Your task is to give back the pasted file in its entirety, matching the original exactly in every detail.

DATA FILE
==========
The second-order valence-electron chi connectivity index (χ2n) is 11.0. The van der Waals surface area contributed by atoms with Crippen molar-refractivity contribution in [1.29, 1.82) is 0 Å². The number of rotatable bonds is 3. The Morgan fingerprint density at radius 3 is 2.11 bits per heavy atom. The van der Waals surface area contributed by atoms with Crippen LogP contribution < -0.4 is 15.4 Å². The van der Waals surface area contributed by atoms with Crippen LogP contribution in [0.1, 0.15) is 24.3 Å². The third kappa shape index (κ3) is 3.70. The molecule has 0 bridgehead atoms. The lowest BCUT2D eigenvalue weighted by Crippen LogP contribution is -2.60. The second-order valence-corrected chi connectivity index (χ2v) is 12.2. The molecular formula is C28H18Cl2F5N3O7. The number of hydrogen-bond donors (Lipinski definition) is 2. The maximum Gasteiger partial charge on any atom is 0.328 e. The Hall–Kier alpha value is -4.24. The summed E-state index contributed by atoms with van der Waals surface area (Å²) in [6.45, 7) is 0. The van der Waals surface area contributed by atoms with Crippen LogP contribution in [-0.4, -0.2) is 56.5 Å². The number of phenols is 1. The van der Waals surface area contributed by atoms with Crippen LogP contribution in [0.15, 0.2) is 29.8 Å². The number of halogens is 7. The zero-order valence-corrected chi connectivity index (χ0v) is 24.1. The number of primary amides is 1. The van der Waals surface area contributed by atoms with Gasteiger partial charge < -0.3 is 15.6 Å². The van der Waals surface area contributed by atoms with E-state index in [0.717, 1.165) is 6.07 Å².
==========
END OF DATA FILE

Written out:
The second-order valence-electron chi connectivity index (χ2n) is 11.0. The van der Waals surface area contributed by atoms with Crippen molar-refractivity contribution in [1.29, 1.82) is 0 Å². The number of rotatable bonds is 3. The Morgan fingerprint density at radius 3 is 2.11 bits per heavy atom. The van der Waals surface area contributed by atoms with Crippen LogP contribution < -0.4 is 15.4 Å². The van der Waals surface area contributed by atoms with Crippen LogP contribution in [0.1, 0.15) is 24.3 Å². The third kappa shape index (κ3) is 3.70. The molecule has 0 bridgehead atoms. The lowest BCUT2D eigenvalue weighted by Crippen LogP contribution is -2.60. The second-order valence-corrected chi connectivity index (χ2v) is 12.2. The molecular formula is C28H18Cl2F5N3O7. The number of hydrogen-bond donors (Lipinski definition) is 2. The maximum Gasteiger partial charge on any atom is 0.328 e. The Hall–Kier alpha value is -4.24. The summed E-state index contributed by atoms with van der Waals surface area (Å²) in [6.45, 7) is 0. The van der Waals surface area contributed by atoms with Crippen LogP contribution in [-0.4, -0.2) is 56.5 Å². The number of phenols is 1. The van der Waals surface area contributed by atoms with Crippen LogP contribution in [0.15, 0.2) is 29.8 Å². The number of halogens is 7. The zero-order valence-corrected chi connectivity index (χ0v) is 24.1. The number of primary amides is 1. The van der Waals surface area contributed by atoms with Gasteiger partial charge < -0.3 is 15.6 Å². The van der Waals surface area contributed by atoms with E-state index in [0.717, 1.165) is 6.07 Å².